Here is the reality: Marley was simply being a dog in every possible way – both good as well as bad.  Perhaps a part of it was because he was the runt of the litter, and not deemed as valuable from the outset.  Grogan often called Marley the “World’s Worst Dog”.  Yet, Marley was also in many ways, the very best.  Here’s how Grogan described it: “Dogs are great. Bad dogs, if you can really call them that, are perhaps the greatest of them all.”

I submit it is all a matter of EMOTION.  A “bad” dog often evokes the emotion of heated anger and frustration from their master. However, they are just following their nature and “being a dog”.  Emotion is the key – in actuality, as far as brain wave measurement is concerned, there is very little difference between the emotion of anger and the emotion of tender heartfelt love in the human brain.  The two brainwaves are very closely related as a matter of fact.  The point is, Marley and Old Yeller excelled as dogs go, exactly because they brought their best qualities to the relationship in equal measure with their natural tendencies, i.e. their “problems”.   This endeared them with a unique heart bond with their human partners.  This, then, is the great life lesson – learning about unconditional, pure love.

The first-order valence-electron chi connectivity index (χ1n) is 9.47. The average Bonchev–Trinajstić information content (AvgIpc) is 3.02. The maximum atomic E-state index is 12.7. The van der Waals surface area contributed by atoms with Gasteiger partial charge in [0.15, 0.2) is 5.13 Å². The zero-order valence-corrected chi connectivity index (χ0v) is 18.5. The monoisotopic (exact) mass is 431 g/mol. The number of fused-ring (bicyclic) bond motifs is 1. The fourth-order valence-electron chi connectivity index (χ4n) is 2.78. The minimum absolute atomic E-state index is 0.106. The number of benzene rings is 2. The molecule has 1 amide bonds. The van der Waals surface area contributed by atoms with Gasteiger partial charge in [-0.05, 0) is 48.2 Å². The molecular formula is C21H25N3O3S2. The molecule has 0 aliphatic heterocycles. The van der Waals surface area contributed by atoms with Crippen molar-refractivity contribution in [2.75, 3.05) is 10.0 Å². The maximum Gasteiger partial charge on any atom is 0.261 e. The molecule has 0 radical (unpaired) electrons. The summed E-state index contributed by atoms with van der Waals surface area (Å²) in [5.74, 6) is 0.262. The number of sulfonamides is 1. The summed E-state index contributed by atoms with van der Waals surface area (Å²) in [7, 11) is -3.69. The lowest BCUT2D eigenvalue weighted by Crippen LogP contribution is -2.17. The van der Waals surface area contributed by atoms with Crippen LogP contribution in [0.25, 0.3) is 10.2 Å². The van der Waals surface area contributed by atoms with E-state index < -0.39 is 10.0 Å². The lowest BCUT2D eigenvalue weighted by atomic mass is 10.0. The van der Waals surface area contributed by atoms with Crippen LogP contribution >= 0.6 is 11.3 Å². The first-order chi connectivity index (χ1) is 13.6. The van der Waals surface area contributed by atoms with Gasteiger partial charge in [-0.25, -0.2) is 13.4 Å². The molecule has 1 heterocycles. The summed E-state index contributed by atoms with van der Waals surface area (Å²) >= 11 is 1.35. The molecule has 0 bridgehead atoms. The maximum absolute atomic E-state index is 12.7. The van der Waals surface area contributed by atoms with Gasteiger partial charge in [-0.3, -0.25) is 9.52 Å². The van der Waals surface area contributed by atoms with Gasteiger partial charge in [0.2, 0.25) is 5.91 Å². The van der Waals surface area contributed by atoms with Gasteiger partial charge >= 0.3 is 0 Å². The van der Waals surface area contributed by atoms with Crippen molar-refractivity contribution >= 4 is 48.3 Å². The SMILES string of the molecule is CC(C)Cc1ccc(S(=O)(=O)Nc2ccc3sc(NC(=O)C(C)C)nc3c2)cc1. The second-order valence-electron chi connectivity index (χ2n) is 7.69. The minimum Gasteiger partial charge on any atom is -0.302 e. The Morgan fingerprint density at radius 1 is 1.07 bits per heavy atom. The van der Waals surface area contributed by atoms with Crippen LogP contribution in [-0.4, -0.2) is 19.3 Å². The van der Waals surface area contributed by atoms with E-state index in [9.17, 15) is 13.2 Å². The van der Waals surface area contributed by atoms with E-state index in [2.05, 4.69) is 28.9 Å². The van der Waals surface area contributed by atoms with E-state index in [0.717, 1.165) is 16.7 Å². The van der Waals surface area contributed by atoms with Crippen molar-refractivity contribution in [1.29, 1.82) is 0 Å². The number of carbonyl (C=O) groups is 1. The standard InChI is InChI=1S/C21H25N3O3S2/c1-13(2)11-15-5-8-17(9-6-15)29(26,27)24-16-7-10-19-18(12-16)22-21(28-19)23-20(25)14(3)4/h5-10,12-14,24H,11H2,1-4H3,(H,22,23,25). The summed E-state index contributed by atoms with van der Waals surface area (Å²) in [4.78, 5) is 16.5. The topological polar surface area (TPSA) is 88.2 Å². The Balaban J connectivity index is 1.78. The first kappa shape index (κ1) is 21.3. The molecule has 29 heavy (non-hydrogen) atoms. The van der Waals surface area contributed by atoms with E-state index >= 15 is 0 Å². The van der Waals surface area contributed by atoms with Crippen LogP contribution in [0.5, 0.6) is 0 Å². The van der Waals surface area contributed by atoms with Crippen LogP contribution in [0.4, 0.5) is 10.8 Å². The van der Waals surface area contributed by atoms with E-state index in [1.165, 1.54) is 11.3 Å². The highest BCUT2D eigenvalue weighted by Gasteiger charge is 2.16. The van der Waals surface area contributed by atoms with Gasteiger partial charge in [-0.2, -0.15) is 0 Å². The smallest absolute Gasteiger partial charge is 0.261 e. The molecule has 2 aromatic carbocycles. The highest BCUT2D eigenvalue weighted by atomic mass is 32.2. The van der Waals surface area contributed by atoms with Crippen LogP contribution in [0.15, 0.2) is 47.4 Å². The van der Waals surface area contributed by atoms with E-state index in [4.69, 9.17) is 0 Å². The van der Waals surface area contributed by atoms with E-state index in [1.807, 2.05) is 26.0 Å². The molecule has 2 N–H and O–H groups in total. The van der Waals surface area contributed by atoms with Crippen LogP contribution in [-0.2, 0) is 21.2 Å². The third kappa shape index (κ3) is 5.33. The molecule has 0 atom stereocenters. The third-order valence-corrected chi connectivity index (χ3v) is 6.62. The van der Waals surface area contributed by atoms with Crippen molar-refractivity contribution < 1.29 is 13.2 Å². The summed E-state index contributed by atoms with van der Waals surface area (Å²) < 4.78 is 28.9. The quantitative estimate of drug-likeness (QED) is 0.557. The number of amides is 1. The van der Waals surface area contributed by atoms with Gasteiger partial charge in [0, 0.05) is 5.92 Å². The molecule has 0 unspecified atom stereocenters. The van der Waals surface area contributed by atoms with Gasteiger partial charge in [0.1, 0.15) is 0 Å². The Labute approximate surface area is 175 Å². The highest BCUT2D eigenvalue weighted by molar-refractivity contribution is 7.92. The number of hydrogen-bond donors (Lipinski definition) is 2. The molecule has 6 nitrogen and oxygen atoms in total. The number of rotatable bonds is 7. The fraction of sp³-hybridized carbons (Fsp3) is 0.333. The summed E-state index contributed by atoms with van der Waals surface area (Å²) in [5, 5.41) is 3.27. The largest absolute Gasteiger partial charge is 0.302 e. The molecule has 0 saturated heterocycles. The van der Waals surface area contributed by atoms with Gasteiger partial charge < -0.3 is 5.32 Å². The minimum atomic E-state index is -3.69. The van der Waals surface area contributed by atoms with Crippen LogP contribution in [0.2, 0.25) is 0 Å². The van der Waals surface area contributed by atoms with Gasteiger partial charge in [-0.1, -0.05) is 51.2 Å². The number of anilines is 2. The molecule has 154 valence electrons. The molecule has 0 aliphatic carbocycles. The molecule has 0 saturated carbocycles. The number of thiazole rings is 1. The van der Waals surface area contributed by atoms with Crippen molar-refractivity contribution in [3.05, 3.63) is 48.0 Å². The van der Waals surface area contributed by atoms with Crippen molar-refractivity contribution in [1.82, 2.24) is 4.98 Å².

Grogan wrote these words: “A dog has no use for fancy cars, big homes, or designer clothes. A water logged stick will do just fine. A dog doesn’t care if you’re rich or poor, clever or dull, smart or dumb. Give him your heart and he’ll give you his. How many people can you say that about? How many people can make you feel rare and pure and special? How many people can make you feel extraordinary?” 

He also wrote: “Such short little lives our pets have to spend with us, and they spend most of it waiting for us to come home each day. 
It is amazing how much love and laughter they bring into our lives and even how much closer we become with each other because of them. —- owning a dog always ended with this sadness because dogs just don’t live as long as people do.”

The reality is, life on this planet is designed by a loving Creator to be a finite commodity, and it is to be treasured as the ultimate gift.  Death comes to all – but it comes quicker to our pets.  By design, we all have to learn to say goodbye to loved ones, and tears will flow and hearts will grieve.  Yes, saying goodbye to beloved pets is often just as hard as saying goodbye to human friends and loved ones.  The ultimate LIFE LESSON to me is the archetype metaphor I have learned from my dogs over the last thirty or so years.